UK Survey of Academic: implications for SUNCAT

Whilst it is the norm for services such as SUNCAT to carry out an annual survey (reports are here) of users and their use of the service, it is also most important for those running such services to be aware of how users (actual and potential) approach resource discovery generally.  The report entitled UK Survey of Academics 2012 ,funded by Jisc and RLUK and carried out by Ithaka S+R, is therefore of considerable interest.  The report details the findings from a survey of a sample of UK academic staff with just under 3,500 responses received.
One chapter, of particular significance from a SUNCAT perspective, is that entitled Providing materials to academics: formats and sources.  One most interesting finding is:
“In the case of journal collections, about half of all respondents–slightly more in the arts and humanities than in other fields–strongly agreed that they “often would like to use journal articles that are not in [their] library’s print or digital collections.”
Given that SUNCAT’s principal raison d’être is to provide information on the serials’ holdings (print and digital) of major research libraries (there are currently 90 Contributing Libraries) this makes welcome reading.  Of some worry, though, is the response that, when locating information at the outset of research:
“Overall, the largest share of respondents–about 40%–indicated that they begin their research processes at a general purpose search engine on the internet or world wide web. A slightly smaller share–about one-third of respondents–indicated that they begin their research at a specific electronic research resource/computer database. A relatively smaller share–slightly less than 15% each–of respondents reported starting with an online library catalogue or a national or international catalogue or database”.  (p.21)
For a service such as SUNCAT it is vital for all potential users to know it exists and what facilities it provides.  SUNCAT is assisted in alerting users to the existence of the service by information provided on institutional websites and EDINA is very grateful to the many institutions who have promoted the service in this way.  To assist library staff, a leaflet outlining specific ways some organisations had promoted the service was distributed in 2011 and proved to be a useful source of information.  We will be looking anew at the information in the leaflet and updating it where appropriate.  We will also be looking at other ways of promoting the service and bringing it to the attention of potential users and would, of course, welcome any suggestions on ways we might consider.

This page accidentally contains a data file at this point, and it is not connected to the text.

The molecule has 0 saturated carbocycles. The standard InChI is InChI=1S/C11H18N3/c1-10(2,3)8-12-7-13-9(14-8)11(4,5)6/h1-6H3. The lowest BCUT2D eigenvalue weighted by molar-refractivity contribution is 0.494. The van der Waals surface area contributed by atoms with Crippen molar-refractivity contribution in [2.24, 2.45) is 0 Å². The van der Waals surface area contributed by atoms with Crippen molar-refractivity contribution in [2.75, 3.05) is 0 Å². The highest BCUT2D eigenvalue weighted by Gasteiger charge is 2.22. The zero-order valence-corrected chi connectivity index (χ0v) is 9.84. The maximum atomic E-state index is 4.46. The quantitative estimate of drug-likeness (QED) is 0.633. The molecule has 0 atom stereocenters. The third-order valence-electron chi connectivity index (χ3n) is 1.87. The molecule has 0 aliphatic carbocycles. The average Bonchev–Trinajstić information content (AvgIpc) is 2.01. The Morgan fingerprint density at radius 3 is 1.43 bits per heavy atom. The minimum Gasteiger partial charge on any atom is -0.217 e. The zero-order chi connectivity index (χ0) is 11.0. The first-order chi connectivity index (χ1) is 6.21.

There was another response in the report of considerable interest to SUNCAT.
Roughly 3 out of 5 respondents indicated that they often or occasionally use library-provided inter-library loan or document delivery services to access journal articles and monographs. (p.39)
The importance of serving inter-library loan staff has long been recognised.  In the recent survey for the provision of feedback on the new interface  there were requests for the inclusion of British Library Codes and email addresses.  BL Codes will be made available in the initial release of the service and it is hoped to provide the email addresses in a future release of the software.
The report, therefore, is of much interest to SUNCAT.  Whilst it does reinforce some of the reasons for the establishment of the service in the first place, it also is a prompt to us to review our promotional activities to try and ensure that all who might have reason to use the service know about its existence.


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